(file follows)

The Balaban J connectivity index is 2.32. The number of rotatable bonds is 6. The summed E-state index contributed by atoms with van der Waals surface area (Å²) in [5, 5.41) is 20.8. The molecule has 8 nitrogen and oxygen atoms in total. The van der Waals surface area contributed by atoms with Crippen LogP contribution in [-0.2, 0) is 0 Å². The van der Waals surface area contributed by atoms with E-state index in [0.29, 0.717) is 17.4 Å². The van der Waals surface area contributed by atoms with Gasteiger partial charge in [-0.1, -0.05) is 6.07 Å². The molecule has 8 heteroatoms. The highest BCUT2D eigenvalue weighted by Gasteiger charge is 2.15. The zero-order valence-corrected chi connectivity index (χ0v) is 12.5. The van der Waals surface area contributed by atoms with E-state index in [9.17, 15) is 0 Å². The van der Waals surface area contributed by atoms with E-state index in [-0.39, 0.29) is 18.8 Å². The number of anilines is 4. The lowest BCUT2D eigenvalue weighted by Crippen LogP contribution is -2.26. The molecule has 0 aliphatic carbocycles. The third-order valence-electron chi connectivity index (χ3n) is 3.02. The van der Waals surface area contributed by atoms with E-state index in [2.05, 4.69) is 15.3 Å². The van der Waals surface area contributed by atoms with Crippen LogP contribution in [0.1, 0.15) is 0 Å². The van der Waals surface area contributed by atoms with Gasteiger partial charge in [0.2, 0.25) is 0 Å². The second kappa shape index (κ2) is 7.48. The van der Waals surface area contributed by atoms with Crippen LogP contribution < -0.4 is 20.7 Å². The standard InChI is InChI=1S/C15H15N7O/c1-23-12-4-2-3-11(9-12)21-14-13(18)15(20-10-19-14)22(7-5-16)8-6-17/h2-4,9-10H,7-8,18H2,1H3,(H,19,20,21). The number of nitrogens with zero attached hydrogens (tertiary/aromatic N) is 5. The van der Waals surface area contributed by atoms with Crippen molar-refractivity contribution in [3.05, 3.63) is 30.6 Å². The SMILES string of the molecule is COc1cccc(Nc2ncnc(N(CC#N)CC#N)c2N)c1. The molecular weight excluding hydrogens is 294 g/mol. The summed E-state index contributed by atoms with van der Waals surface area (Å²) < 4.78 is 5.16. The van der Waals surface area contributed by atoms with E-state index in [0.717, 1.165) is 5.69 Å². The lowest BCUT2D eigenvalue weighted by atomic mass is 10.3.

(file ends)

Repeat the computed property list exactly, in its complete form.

The Balaban J connectivity index is 2.32. The number of rotatable bonds is 6. The summed E-state index contributed by atoms with van der Waals surface area (Å²) in [5, 5.41) is 20.8. The molecule has 8 nitrogen and oxygen atoms in total. The van der Waals surface area contributed by atoms with Crippen LogP contribution in [-0.2, 0) is 0 Å². The van der Waals surface area contributed by atoms with E-state index in [0.29, 0.717) is 17.4 Å². The van der Waals surface area contributed by atoms with Gasteiger partial charge in [-0.1, -0.05) is 6.07 Å². The molecule has 8 heteroatoms. The highest BCUT2D eigenvalue weighted by Gasteiger charge is 2.15. The zero-order valence-corrected chi connectivity index (χ0v) is 12.5. The van der Waals surface area contributed by atoms with E-state index in [9.17, 15) is 0 Å². The van der Waals surface area contributed by atoms with E-state index in [-0.39, 0.29) is 18.8 Å². The number of anilines is 4. The lowest BCUT2D eigenvalue weighted by Crippen LogP contribution is -2.26. The molecule has 0 aliphatic carbocycles. The third-order valence-electron chi connectivity index (χ3n) is 3.02. The van der Waals surface area contributed by atoms with E-state index in [2.05, 4.69) is 15.3 Å². The van der Waals surface area contributed by atoms with Crippen LogP contribution in [0.1, 0.15) is 0 Å². The van der Waals surface area contributed by atoms with Gasteiger partial charge in [0.2, 0.25) is 0 Å². The second kappa shape index (κ2) is 7.48. The van der Waals surface area contributed by atoms with Crippen LogP contribution < -0.4 is 20.7 Å². The standard InChI is InChI=1S/C15H15N7O/c1-23-12-4-2-3-11(9-12)21-14-13(18)15(20-10-19-14)22(7-5-16)8-6-17/h2-4,9-10H,7-8,18H2,1H3,(H,19,20,21). The number of nitrogens with zero attached hydrogens (tertiary/aromatic N) is 5. The van der Waals surface area contributed by atoms with Crippen molar-refractivity contribution in [3.05, 3.63) is 30.6 Å². The SMILES string of the molecule is COc1cccc(Nc2ncnc(N(CC#N)CC#N)c2N)c1. The molecular weight excluding hydrogens is 294 g/mol. The summed E-state index contributed by atoms with van der Waals surface area (Å²) < 4.78 is 5.16. The van der Waals surface area contributed by atoms with E-state index in [0.717, 1.165) is 5.69 Å². The lowest BCUT2D eigenvalue weighted by atomic mass is 10.3.